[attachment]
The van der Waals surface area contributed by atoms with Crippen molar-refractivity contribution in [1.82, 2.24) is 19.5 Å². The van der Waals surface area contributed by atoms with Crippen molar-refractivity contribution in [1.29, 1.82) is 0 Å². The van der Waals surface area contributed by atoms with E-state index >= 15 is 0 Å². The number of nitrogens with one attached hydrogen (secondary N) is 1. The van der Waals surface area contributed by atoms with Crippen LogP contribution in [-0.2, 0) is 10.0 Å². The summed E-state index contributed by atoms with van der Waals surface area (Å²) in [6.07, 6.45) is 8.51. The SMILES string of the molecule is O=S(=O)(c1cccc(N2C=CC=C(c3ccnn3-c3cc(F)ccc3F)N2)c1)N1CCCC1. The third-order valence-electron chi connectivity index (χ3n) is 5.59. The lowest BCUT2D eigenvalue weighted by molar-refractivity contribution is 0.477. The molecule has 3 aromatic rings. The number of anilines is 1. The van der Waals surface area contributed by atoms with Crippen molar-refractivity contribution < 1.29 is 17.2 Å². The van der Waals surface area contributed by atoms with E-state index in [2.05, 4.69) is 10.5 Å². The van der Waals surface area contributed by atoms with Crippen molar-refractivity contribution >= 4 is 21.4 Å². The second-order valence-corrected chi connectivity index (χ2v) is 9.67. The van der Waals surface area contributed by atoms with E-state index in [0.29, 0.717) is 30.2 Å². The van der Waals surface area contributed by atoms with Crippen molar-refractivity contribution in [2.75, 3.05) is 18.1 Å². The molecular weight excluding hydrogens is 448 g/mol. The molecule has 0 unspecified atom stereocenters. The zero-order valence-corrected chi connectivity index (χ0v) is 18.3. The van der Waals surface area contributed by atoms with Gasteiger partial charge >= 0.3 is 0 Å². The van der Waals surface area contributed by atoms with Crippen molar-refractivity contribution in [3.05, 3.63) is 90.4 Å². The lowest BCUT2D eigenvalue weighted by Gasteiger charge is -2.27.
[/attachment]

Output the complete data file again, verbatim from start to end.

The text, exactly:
The van der Waals surface area contributed by atoms with Crippen molar-refractivity contribution in [1.82, 2.24) is 19.5 Å². The van der Waals surface area contributed by atoms with Crippen molar-refractivity contribution in [1.29, 1.82) is 0 Å². The van der Waals surface area contributed by atoms with E-state index >= 15 is 0 Å². The number of nitrogens with one attached hydrogen (secondary N) is 1. The van der Waals surface area contributed by atoms with Crippen LogP contribution in [-0.2, 0) is 10.0 Å². The summed E-state index contributed by atoms with van der Waals surface area (Å²) in [6.07, 6.45) is 8.51. The SMILES string of the molecule is O=S(=O)(c1cccc(N2C=CC=C(c3ccnn3-c3cc(F)ccc3F)N2)c1)N1CCCC1. The third-order valence-electron chi connectivity index (χ3n) is 5.59. The lowest BCUT2D eigenvalue weighted by molar-refractivity contribution is 0.477. The molecule has 3 aromatic rings. The number of anilines is 1. The van der Waals surface area contributed by atoms with Crippen molar-refractivity contribution < 1.29 is 17.2 Å². The van der Waals surface area contributed by atoms with E-state index in [2.05, 4.69) is 10.5 Å². The van der Waals surface area contributed by atoms with Crippen molar-refractivity contribution >= 4 is 21.4 Å². The second-order valence-corrected chi connectivity index (χ2v) is 9.67. The van der Waals surface area contributed by atoms with E-state index in [0.29, 0.717) is 30.2 Å². The van der Waals surface area contributed by atoms with Crippen molar-refractivity contribution in [2.75, 3.05) is 18.1 Å². The molecular weight excluding hydrogens is 448 g/mol. The molecule has 0 unspecified atom stereocenters. The zero-order valence-corrected chi connectivity index (χ0v) is 18.3. The van der Waals surface area contributed by atoms with Gasteiger partial charge >= 0.3 is 0 Å². The van der Waals surface area contributed by atoms with Crippen molar-refractivity contribution in [3.05, 3.63) is 90.4 Å². The lowest BCUT2D eigenvalue weighted by Gasteiger charge is -2.27.